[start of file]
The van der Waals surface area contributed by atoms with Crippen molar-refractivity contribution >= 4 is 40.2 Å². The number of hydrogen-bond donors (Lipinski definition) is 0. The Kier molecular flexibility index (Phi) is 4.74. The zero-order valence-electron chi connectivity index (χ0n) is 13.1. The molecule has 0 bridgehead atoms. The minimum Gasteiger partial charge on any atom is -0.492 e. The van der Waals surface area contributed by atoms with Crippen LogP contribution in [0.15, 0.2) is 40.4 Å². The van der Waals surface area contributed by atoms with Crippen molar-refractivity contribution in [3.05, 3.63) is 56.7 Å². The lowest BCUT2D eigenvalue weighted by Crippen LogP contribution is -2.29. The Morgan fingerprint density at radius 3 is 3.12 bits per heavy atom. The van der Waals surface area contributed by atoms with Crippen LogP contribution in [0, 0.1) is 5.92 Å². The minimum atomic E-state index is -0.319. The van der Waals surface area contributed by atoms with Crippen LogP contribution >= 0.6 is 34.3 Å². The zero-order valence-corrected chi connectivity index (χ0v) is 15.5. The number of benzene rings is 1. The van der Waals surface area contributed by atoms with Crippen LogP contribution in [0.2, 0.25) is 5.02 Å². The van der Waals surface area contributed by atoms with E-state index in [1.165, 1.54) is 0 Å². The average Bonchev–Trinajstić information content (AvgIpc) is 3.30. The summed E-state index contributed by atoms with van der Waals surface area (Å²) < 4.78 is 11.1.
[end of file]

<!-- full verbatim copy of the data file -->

The van der Waals surface area contributed by atoms with Crippen molar-refractivity contribution >= 4 is 40.2 Å². The number of hydrogen-bond donors (Lipinski definition) is 0. The Kier molecular flexibility index (Phi) is 4.74. The zero-order valence-electron chi connectivity index (χ0n) is 13.1. The molecule has 0 bridgehead atoms. The minimum Gasteiger partial charge on any atom is -0.492 e. The van der Waals surface area contributed by atoms with Crippen LogP contribution in [0.15, 0.2) is 40.4 Å². The van der Waals surface area contributed by atoms with Crippen molar-refractivity contribution in [3.05, 3.63) is 56.7 Å². The lowest BCUT2D eigenvalue weighted by Crippen LogP contribution is -2.29. The Morgan fingerprint density at radius 3 is 3.12 bits per heavy atom. The van der Waals surface area contributed by atoms with Crippen LogP contribution in [0, 0.1) is 5.92 Å². The minimum atomic E-state index is -0.319. The van der Waals surface area contributed by atoms with Crippen LogP contribution >= 0.6 is 34.3 Å². The zero-order valence-corrected chi connectivity index (χ0v) is 15.5. The number of benzene rings is 1. The van der Waals surface area contributed by atoms with Crippen LogP contribution in [0.2, 0.25) is 5.02 Å². The van der Waals surface area contributed by atoms with E-state index in [1.165, 1.54) is 0 Å². The average Bonchev–Trinajstić information content (AvgIpc) is 3.30. The summed E-state index contributed by atoms with van der Waals surface area (Å²) < 4.78 is 11.1.